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FF7 remake is a masterclass in how to build musical tension through nostalgia.

I recently got around to finishing the Final Fantasy 7 remake! As usual, I got right up to the final boss before running out of steam, but with renewed vigor last week, I finally put it back into my dusty PS4 and finished it off. I've felt and heard a range of opinions on this remake, and personally, I'm not sure where I sit on the negatives but I will say that I loved the way they presented the world and told the story. The gameplay was fun enough for me, although it could have used some variance which I'm hoping to see in part 2, with more characters/playstyles to use. All things considered, there is one element of this remake that I think stands above everything it has to offer, and that is the music.

I might be a little biased on this because Final Fantasy 7 itself has one of my favorite soundtracks of the series, I also love 5, 6, 8, 9, 12, 13, and 15 musically for different reasons. The battle themes, including Those Who Fight Further and Those who Fight (The main battle and boss themes), are fantastic songs that nearly every fan of FF7, and dare I say, fans of video game music in general regard as some of the best around. The overall production quality improvements brought to the remade soundtrack as a whole and its expert use of dynamic music would probably be enough to call it a masterpiece on its own, but I wanted to mention one other thing it does musically that really worked for me as a fan, and especially as a fan of Those Who Fight and Those Who Fight Further.

Imagine you're playing for the first time and you're running through the first Mako Reactor. You're hearing the fantastic bombing mission theme music and this serves as your backdrop for a while, even when you're in combat. Playing a little further you're treated to this:

This is the first time since I've switched on the game that I've even thought about the original game's battle theme, but I knew from a trailer that there was a really awesome version of the battle theme tied to this remake. So I play a little further, fight the first boss which also has some strangely familiar music but feels similarly apprehensive. After this, you break out of the Reactor and are on the streets. After some minor story interactions, you're back in control running and fighting soldiers to the Battle theme finally! But wait something is still holding back, it's not quite resolving itself or soaring to those heroic highs. Then after a while, it gets really apprehensive, basically stripping everything back becoming somber, and highlighting the Shinra motif. But then as you reach the closing moment of this scene and Cloud gets surrounded by enemies with no way out it finally blasts you with the battle theme. Here's a look at how it progresses:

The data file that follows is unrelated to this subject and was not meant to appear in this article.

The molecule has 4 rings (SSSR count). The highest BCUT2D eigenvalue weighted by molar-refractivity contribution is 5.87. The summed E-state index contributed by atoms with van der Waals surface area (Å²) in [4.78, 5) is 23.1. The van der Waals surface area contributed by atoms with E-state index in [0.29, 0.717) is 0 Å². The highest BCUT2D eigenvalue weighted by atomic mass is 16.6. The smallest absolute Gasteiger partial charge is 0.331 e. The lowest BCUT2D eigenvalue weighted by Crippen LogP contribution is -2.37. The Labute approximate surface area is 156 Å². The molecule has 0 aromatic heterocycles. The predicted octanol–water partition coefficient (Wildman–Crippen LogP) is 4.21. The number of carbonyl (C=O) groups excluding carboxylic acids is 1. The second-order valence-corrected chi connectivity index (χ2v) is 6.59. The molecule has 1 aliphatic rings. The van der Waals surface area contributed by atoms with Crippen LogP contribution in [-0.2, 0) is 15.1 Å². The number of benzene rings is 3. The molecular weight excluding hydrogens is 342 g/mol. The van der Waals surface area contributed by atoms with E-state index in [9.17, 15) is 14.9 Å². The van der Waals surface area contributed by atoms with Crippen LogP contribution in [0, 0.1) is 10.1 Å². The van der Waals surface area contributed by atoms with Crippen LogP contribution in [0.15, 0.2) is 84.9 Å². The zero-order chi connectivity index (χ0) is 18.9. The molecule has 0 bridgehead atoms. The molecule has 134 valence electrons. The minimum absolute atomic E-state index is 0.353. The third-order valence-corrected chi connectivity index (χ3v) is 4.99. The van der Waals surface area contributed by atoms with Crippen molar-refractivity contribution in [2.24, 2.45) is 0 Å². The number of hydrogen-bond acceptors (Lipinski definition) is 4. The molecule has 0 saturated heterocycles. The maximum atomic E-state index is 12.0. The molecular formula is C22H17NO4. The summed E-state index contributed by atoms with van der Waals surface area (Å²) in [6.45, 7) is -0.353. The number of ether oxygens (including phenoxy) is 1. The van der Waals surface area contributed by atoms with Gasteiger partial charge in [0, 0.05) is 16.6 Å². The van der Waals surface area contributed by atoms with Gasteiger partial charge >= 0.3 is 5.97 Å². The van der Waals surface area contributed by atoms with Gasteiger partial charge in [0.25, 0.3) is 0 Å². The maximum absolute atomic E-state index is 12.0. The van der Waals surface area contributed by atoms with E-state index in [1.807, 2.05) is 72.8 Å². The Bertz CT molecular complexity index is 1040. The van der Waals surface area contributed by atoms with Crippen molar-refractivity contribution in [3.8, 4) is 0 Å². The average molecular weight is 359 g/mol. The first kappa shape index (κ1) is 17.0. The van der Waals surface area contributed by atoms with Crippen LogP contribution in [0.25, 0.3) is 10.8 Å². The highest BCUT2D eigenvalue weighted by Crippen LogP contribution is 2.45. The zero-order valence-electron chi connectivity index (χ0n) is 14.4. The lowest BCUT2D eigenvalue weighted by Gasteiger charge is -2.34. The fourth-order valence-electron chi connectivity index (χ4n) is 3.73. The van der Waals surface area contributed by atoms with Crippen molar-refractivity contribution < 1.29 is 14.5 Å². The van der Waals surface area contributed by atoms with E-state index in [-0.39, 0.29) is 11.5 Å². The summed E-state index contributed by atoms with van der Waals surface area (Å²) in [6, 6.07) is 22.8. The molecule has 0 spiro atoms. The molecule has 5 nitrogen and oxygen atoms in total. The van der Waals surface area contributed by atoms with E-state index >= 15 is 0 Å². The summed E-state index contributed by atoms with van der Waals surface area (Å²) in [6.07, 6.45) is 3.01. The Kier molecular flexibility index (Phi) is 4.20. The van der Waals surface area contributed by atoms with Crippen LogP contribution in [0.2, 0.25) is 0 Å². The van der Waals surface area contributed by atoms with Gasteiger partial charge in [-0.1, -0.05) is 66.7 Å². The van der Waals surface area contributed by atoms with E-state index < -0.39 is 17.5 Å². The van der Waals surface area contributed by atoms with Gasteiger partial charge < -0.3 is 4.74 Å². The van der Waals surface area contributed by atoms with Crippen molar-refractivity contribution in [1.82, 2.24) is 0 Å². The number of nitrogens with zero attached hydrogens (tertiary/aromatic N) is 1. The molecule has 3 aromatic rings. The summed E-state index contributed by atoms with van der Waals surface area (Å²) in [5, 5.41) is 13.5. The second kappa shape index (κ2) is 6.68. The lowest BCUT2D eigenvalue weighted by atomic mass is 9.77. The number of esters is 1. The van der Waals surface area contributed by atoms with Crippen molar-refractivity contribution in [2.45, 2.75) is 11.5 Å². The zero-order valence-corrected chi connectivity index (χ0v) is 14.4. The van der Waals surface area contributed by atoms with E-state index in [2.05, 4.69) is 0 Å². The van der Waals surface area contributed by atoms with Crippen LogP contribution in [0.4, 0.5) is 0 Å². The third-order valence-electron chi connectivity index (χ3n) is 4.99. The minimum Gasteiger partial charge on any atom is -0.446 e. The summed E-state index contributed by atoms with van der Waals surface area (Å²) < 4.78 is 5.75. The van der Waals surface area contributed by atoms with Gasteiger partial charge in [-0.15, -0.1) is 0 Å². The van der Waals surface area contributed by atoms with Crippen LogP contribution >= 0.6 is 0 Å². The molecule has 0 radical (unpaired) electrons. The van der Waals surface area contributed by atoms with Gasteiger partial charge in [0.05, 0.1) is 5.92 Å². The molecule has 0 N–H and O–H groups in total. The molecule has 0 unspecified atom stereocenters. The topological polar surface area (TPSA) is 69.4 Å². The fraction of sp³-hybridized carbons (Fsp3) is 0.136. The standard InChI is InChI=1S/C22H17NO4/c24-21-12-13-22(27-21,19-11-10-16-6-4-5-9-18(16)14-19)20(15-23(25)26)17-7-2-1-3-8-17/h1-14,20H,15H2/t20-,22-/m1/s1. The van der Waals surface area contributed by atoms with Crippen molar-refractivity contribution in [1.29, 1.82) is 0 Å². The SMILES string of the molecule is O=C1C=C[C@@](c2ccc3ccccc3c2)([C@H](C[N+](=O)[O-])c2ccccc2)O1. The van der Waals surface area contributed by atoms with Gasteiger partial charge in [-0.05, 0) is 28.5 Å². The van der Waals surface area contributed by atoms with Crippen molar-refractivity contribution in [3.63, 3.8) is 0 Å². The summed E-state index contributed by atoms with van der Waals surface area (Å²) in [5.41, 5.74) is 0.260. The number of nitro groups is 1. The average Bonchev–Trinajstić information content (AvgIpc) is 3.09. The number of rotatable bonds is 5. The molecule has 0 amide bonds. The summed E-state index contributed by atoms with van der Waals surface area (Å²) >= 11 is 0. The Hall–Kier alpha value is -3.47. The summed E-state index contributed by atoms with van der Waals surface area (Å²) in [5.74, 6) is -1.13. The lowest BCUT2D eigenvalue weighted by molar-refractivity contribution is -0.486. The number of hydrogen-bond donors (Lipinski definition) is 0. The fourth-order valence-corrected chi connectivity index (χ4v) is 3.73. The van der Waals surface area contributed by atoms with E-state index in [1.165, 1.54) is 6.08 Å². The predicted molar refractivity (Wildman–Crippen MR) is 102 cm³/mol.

I think they chose to blow it all here because in the story of the original this is the moment where we really see cloud living up to his reputation as the world's biggest badass. Alone and surrounded by soldiers with nothing left to be except, you know, one of "Those Who Fight" is the perfect moment to FINALLY treat us to the battle theme we've been masterfully teased with.

Similarly, they tease Those Who Fight Further with the first boss and then finally give it to us several fights later with the iconic Airbuster fight. This comes at another pivotal moment, during one of the most decisive battles in the remake's story. It also changes dynamically as the boss changes phases and if the player is winning or losing, adding more tension to the fight than the original ever thought possible:

I can't help but feel like the music team knew exactly what worked for the fans of the original soundtrack and knew exactly how to re-arrange it to serve the new story in the most effective ways. Final Fantasy 7 remake is a masterclass in how to remake a soundtrack and it expertly uses nostalgia to build tension in the story.

Thanks for reading!


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